Labor pledges $5000 to every P&C and to making TAFE free for 600,000 certificate level places in skill shortage courses

Cessnock Deputy Mayor and Upper Hunter candidate Melanie Dagg and Cessnock MP Clayton Barr.

Cessnock Deputy Mayor and Upper Hunter candidate Melanie Dagg and Cessnock MP Clayton Barr.

Labor is throwing all of its eggs in the education basket, making two major schooling commitments ahead of next month’s state election.

The opposition has promised a Labor Government would provide $5000 to every school Parents and Citizen’s (P&C) Association in the state and committed to making TAFE free for more than 600,000 certificate level places in skill shortage courses over the next decade.

The skill shortage courses will start with child care, disability care, aged care, construction, plumbing, and electrical trades – industries Labor says are “crying out for more workers”.

The P&C bonus will affect 31 public schools in the Cessnock electorate and will go towards additional resources for children such as library books, playground equipment, sports uniforms and teaching aids.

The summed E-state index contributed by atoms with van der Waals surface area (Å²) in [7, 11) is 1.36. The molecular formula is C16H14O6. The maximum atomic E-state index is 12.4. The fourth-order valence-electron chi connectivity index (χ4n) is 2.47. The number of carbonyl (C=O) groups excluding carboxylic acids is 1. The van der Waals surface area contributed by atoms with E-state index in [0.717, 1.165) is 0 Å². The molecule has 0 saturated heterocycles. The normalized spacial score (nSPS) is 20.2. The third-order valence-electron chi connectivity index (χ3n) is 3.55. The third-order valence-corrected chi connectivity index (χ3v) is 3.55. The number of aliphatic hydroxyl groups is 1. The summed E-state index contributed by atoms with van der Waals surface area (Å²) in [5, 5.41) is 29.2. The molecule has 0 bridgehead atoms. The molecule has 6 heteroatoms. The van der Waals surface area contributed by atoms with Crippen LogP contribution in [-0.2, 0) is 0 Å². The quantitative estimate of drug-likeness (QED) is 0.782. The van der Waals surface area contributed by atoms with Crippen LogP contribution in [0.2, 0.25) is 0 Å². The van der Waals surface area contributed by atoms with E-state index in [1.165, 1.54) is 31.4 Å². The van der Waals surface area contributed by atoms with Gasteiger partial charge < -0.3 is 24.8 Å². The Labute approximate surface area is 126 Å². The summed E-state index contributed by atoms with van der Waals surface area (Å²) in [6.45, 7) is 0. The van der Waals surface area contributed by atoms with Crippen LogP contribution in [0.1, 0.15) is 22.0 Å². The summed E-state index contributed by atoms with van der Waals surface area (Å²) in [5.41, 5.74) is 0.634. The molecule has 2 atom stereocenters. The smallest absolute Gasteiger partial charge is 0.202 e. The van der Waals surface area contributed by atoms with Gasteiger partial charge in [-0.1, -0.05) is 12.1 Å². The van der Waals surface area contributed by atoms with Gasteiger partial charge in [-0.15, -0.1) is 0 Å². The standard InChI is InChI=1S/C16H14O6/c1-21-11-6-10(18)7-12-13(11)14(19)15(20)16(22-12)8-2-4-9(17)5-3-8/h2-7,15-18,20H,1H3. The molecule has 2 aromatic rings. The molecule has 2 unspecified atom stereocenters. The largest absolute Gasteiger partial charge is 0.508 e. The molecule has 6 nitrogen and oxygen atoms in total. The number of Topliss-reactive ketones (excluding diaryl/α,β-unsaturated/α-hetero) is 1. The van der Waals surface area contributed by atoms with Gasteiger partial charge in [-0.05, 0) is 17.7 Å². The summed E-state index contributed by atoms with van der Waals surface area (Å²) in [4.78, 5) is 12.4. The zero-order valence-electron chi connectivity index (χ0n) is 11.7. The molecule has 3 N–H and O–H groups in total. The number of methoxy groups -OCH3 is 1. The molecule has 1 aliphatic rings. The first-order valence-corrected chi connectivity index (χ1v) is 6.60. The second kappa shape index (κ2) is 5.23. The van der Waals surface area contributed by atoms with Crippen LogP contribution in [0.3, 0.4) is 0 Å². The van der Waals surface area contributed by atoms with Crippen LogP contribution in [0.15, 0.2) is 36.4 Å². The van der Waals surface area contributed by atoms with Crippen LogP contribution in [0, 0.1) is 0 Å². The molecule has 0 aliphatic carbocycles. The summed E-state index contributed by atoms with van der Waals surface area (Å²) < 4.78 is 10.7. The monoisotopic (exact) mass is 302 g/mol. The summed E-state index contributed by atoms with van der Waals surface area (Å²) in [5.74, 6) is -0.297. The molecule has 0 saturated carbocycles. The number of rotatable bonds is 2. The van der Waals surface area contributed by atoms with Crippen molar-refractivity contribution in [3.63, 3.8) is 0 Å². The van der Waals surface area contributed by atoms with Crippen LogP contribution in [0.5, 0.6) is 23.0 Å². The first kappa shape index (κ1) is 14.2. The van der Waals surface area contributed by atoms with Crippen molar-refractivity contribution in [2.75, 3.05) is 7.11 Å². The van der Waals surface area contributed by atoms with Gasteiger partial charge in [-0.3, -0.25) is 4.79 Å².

Labor pointed to recently released independent research that shows NSW parents, particularly in regional and rural areas, pay more for a public school education than anywhere else in the country.

“P&C's across the Cessnock electorate give so much of their time to raise funds,” Cessnock Labor MP Clayton Barr said.

“The very least the government can do is give them a helping hand.”

The party said the P&C policy was fully funded and had been costed by the Independent Parliamentary Budget Office (PBO) at $11 million per year.

Country Labor candidate for Upper Hunter and Deputy Mayor of Cessnock Melanie Dagg said the TAFE program would “change lives across the Hunter and all regional NSW”.

“Free TAFE is the ultimate jobs plan,” she said. “Country Labor will deliver the skilled workforce of the future and revitalise the vocational education system.”

NSW Shadow Minister for TAFE and Skills Prue Car said abolishing fees for courses in areas where there is a skill shortage was a “common-sense way to connect eager workers with good jobs”.

NSW voters will go to the polls on Saturday, March 23.